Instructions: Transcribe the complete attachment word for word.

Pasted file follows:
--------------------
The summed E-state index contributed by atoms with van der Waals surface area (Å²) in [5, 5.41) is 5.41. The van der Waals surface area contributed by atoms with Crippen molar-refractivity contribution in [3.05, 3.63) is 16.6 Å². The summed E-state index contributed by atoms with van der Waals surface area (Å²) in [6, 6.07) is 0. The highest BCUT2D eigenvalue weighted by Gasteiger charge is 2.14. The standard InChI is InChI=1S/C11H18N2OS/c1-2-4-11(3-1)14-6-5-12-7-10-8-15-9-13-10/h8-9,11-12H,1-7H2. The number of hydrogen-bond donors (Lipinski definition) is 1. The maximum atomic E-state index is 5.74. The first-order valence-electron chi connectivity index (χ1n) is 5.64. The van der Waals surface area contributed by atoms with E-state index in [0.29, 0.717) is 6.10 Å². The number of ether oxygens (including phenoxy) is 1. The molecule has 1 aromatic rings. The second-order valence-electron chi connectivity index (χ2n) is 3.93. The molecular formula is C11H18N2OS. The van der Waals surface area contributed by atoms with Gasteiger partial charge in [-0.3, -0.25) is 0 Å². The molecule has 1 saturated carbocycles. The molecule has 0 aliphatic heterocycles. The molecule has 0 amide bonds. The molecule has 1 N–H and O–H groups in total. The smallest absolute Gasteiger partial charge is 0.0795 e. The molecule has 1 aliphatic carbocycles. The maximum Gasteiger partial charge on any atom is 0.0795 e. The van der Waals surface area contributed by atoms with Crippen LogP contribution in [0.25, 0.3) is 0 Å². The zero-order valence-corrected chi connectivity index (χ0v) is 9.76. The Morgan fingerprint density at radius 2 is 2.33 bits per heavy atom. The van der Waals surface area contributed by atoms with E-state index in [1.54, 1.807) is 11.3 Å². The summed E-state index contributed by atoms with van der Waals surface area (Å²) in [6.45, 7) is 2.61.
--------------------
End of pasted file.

The summed E-state index contributed by atoms with van der Waals surface area (Å²) in [5, 5.41) is 5.41. The van der Waals surface area contributed by atoms with Crippen molar-refractivity contribution in [3.05, 3.63) is 16.6 Å². The summed E-state index contributed by atoms with van der Waals surface area (Å²) in [6, 6.07) is 0. The highest BCUT2D eigenvalue weighted by Gasteiger charge is 2.14. The standard InChI is InChI=1S/C11H18N2OS/c1-2-4-11(3-1)14-6-5-12-7-10-8-15-9-13-10/h8-9,11-12H,1-7H2. The number of hydrogen-bond donors (Lipinski definition) is 1. The maximum atomic E-state index is 5.74. The first-order valence-electron chi connectivity index (χ1n) is 5.64. The van der Waals surface area contributed by atoms with E-state index in [0.29, 0.717) is 6.10 Å². The number of ether oxygens (including phenoxy) is 1. The molecule has 1 aromatic rings. The second-order valence-electron chi connectivity index (χ2n) is 3.93. The molecular formula is C11H18N2OS. The van der Waals surface area contributed by atoms with Gasteiger partial charge in [-0.3, -0.25) is 0 Å². The molecule has 1 saturated carbocycles. The molecule has 0 aliphatic heterocycles. The molecule has 0 amide bonds. The molecule has 1 N–H and O–H groups in total. The smallest absolute Gasteiger partial charge is 0.0795 e. The molecule has 1 aliphatic carbocycles. The maximum Gasteiger partial charge on any atom is 0.0795 e. The van der Waals surface area contributed by atoms with Crippen LogP contribution in [0.25, 0.3) is 0 Å². The zero-order valence-corrected chi connectivity index (χ0v) is 9.76. The Morgan fingerprint density at radius 2 is 2.33 bits per heavy atom. The van der Waals surface area contributed by atoms with E-state index in [1.54, 1.807) is 11.3 Å². The summed E-state index contributed by atoms with van der Waals surface area (Å²) in [6.45, 7) is 2.61.